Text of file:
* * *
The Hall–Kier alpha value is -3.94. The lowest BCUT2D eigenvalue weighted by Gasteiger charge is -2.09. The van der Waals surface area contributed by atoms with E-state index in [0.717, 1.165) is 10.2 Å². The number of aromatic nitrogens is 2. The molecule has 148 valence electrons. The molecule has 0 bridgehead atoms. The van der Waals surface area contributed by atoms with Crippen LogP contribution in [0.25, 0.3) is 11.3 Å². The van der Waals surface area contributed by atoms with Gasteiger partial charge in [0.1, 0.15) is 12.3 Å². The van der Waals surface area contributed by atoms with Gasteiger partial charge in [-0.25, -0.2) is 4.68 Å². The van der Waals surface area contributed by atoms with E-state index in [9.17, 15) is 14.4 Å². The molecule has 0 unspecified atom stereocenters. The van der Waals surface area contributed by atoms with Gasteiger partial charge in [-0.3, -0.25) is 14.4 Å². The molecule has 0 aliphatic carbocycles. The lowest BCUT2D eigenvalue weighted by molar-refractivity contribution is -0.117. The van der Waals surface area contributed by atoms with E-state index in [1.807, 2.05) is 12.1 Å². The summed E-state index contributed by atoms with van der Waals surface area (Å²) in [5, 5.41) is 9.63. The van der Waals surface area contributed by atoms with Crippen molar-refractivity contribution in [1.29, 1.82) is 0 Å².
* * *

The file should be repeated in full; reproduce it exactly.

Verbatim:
The Hall–Kier alpha value is -3.94. The lowest BCUT2D eigenvalue weighted by Gasteiger charge is -2.09. The van der Waals surface area contributed by atoms with E-state index in [0.717, 1.165) is 10.2 Å². The number of aromatic nitrogens is 2. The molecule has 148 valence electrons. The molecule has 0 bridgehead atoms. The van der Waals surface area contributed by atoms with Crippen LogP contribution in [0.25, 0.3) is 11.3 Å². The van der Waals surface area contributed by atoms with Gasteiger partial charge in [0.1, 0.15) is 12.3 Å². The van der Waals surface area contributed by atoms with Gasteiger partial charge in [-0.25, -0.2) is 4.68 Å². The van der Waals surface area contributed by atoms with E-state index in [9.17, 15) is 14.4 Å². The molecule has 0 unspecified atom stereocenters. The van der Waals surface area contributed by atoms with Gasteiger partial charge in [-0.3, -0.25) is 14.4 Å². The molecule has 0 aliphatic carbocycles. The lowest BCUT2D eigenvalue weighted by molar-refractivity contribution is -0.117. The van der Waals surface area contributed by atoms with E-state index in [1.807, 2.05) is 12.1 Å². The summed E-state index contributed by atoms with van der Waals surface area (Å²) in [5, 5.41) is 9.63. The van der Waals surface area contributed by atoms with Crippen molar-refractivity contribution in [1.29, 1.82) is 0 Å².